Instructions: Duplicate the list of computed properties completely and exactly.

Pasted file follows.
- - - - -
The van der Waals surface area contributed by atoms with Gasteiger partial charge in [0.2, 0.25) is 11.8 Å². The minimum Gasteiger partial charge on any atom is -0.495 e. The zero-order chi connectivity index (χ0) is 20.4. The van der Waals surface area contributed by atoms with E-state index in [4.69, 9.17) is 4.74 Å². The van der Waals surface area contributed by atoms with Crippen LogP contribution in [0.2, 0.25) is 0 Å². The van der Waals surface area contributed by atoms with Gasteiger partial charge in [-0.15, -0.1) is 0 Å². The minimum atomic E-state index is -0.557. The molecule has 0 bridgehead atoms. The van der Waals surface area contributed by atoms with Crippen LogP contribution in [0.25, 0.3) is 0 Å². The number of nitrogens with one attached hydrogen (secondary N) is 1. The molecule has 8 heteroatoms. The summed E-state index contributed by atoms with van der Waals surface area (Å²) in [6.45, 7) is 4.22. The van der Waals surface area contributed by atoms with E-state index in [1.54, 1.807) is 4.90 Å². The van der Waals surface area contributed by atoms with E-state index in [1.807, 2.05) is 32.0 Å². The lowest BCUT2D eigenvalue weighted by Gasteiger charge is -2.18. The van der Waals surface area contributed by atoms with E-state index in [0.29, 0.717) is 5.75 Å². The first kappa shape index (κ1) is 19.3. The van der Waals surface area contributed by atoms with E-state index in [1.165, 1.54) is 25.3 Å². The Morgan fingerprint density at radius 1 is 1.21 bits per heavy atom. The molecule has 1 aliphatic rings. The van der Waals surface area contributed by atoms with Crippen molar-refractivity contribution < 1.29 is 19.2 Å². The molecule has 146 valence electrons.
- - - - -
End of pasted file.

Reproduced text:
The van der Waals surface area contributed by atoms with Gasteiger partial charge in [0.2, 0.25) is 11.8 Å². The minimum Gasteiger partial charge on any atom is -0.495 e. The zero-order chi connectivity index (χ0) is 20.4. The van der Waals surface area contributed by atoms with E-state index in [4.69, 9.17) is 4.74 Å². The van der Waals surface area contributed by atoms with Crippen LogP contribution in [0.2, 0.25) is 0 Å². The van der Waals surface area contributed by atoms with Gasteiger partial charge in [-0.15, -0.1) is 0 Å². The minimum atomic E-state index is -0.557. The molecule has 0 bridgehead atoms. The van der Waals surface area contributed by atoms with Crippen LogP contribution in [0.25, 0.3) is 0 Å². The number of nitrogens with one attached hydrogen (secondary N) is 1. The molecule has 8 heteroatoms. The summed E-state index contributed by atoms with van der Waals surface area (Å²) in [6.45, 7) is 4.22. The van der Waals surface area contributed by atoms with E-state index in [1.54, 1.807) is 4.90 Å². The van der Waals surface area contributed by atoms with E-state index in [1.807, 2.05) is 32.0 Å². The lowest BCUT2D eigenvalue weighted by Gasteiger charge is -2.18. The van der Waals surface area contributed by atoms with E-state index in [0.29, 0.717) is 5.75 Å². The first kappa shape index (κ1) is 19.3. The van der Waals surface area contributed by atoms with E-state index in [1.165, 1.54) is 25.3 Å². The Morgan fingerprint density at radius 1 is 1.21 bits per heavy atom. The molecule has 1 aliphatic rings. The van der Waals surface area contributed by atoms with Crippen molar-refractivity contribution < 1.29 is 19.2 Å². The molecule has 146 valence electrons.